"We've had a couple of papers in Science in the last four or five years that plainly involved scientificmisconduct, ultimately discovered on investigation and publicised," he told reporters last month."We were asked questions about those papers and I said, editorially, each time that there is no way that the peer review system can be made proof against misrepresentation of data."It has been suggested that on particularly contentious or high profile research, reviewers should do morethan just read through manuscripts to check they add up; could materials also be submitted for independentanalysis and verification?
"You can only assess the science in terms of what is in the paper, and the data looked accurate," Dr StephenMinger, director of King's Stem Cell Biology Laboratory, UK, told the BBC News website."I know at least one person who reviewed the original paper, and they were convinced the data was real;and short of going to the lab, and physically inspecting the data yourself, and saying 'I want to see the cells,I want to do the DNA analyses myself' - you just cannot do that physically."On that, Dr Kennedy is in agreement. Insisting replication of data by an independent group be part of thereferring process would be a nightmare, he believes."I think that to install a procedure by which replication by a third party was required for acceptance of a manuscript would imposesimply an enormous load on our readership and the scientificcommunity," he said.Colin McGuckin, professor of regenerative medicine at NewcastleUniversity, UK, commented: "We don't want to become bureaucratic, because that will hold up everything. But sometimesas a scientist, your biggest critics will be in the organisation youwork at. They're the ones you should look to for advice."The Newcastle stem cell expert said there should be internal review procedures within universities andscientific institutions to evaluate research before it is submitted to academic journals for peer review.Freelance publications consultant Liz Wager agrees there needs to be improved governance of scientificresearch by universities and institutions."This kind of thing has to be policed at the departmental and institutional level; they actually know what'sgoing on. They need to create an environment in which a whistleblower can feel safe."She added: "Once the paper reaches a journal, it can be one that is on another continent. The journal can'tinvestigate, speak to lots of other people involved or look at the lab notes."Peer review is good at calming down over-optimistic claims and improving the presentation, but theevidence shows it is really bad at picking out very major fraud."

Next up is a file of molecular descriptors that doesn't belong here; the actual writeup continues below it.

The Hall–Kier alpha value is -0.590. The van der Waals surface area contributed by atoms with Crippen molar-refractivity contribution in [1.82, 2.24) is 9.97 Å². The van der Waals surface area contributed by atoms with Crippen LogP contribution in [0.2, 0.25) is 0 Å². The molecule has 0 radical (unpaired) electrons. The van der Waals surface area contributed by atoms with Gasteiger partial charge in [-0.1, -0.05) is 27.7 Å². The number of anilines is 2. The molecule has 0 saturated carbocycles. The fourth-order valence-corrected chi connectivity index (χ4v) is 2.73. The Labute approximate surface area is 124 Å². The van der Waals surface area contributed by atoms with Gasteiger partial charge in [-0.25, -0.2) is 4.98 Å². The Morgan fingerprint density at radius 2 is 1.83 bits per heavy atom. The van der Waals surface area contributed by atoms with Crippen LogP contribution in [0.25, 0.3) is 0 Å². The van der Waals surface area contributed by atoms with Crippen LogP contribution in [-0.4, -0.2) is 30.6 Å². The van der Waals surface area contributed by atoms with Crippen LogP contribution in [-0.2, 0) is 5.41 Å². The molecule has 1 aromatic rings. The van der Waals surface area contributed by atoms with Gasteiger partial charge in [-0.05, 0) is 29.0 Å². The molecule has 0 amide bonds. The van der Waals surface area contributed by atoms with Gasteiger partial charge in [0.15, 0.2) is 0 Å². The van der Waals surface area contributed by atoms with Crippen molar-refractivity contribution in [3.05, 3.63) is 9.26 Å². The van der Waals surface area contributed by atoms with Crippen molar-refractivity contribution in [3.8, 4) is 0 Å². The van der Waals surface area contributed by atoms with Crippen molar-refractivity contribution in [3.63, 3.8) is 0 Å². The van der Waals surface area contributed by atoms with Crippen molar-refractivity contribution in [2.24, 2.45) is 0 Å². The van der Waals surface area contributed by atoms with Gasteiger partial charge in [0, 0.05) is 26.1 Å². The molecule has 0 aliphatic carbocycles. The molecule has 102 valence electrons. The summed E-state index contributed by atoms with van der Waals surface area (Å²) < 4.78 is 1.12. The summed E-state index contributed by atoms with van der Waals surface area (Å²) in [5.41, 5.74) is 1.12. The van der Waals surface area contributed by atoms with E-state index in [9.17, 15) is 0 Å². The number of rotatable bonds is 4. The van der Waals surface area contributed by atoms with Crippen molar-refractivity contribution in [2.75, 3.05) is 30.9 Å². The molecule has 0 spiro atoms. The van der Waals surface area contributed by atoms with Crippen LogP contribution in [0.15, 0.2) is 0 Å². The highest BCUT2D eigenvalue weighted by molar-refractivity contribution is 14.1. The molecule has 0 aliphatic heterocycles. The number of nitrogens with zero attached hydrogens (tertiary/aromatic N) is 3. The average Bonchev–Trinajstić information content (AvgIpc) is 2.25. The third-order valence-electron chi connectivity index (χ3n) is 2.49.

Of course, when fraudulent scientific papers enter the larger literature, there is always the possibility thatthey will be exposed when other researchers try to replicate, or repeat, the findings themselves.
We think it would beharder for people toplagiarise work once you cando extensive word searchesand access more materialfree on the internet
Robert Terry, Wellcome Trust